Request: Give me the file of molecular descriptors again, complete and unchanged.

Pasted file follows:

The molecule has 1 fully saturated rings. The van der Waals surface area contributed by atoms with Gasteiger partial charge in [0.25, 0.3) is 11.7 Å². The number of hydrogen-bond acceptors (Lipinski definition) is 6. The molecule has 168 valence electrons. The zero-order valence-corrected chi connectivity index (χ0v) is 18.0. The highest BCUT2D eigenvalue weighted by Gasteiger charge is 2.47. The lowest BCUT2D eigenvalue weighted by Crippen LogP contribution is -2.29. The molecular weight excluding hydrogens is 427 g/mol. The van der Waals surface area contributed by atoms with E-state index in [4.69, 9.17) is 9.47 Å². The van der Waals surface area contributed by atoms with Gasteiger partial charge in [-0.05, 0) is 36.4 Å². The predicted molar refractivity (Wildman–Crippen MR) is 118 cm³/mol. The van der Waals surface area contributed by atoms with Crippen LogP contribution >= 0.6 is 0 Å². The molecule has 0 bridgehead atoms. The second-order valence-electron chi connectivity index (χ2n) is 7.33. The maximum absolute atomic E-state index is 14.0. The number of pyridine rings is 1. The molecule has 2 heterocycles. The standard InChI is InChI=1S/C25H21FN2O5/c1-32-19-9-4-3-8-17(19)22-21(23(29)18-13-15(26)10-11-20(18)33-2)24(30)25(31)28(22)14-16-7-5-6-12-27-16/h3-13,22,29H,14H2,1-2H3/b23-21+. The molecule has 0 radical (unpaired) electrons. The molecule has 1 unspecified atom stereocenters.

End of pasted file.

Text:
The molecule has 1 fully saturated rings. The van der Waals surface area contributed by atoms with Gasteiger partial charge in [0.25, 0.3) is 11.7 Å². The number of hydrogen-bond acceptors (Lipinski definition) is 6. The molecule has 168 valence electrons. The zero-order valence-corrected chi connectivity index (χ0v) is 18.0. The highest BCUT2D eigenvalue weighted by Gasteiger charge is 2.47. The lowest BCUT2D eigenvalue weighted by Crippen LogP contribution is -2.29. The molecular weight excluding hydrogens is 427 g/mol. The van der Waals surface area contributed by atoms with E-state index in [4.69, 9.17) is 9.47 Å². The van der Waals surface area contributed by atoms with Gasteiger partial charge in [-0.05, 0) is 36.4 Å². The predicted molar refractivity (Wildman–Crippen MR) is 118 cm³/mol. The van der Waals surface area contributed by atoms with Crippen LogP contribution >= 0.6 is 0 Å². The molecule has 0 bridgehead atoms. The second-order valence-electron chi connectivity index (χ2n) is 7.33. The maximum absolute atomic E-state index is 14.0. The number of pyridine rings is 1. The molecule has 2 heterocycles. The standard InChI is InChI=1S/C25H21FN2O5/c1-32-19-9-4-3-8-17(19)22-21(23(29)18-13-15(26)10-11-20(18)33-2)24(30)25(31)28(22)14-16-7-5-6-12-27-16/h3-13,22,29H,14H2,1-2H3/b23-21+. The molecule has 0 radical (unpaired) electrons. The molecule has 1 unspecified atom stereocenters.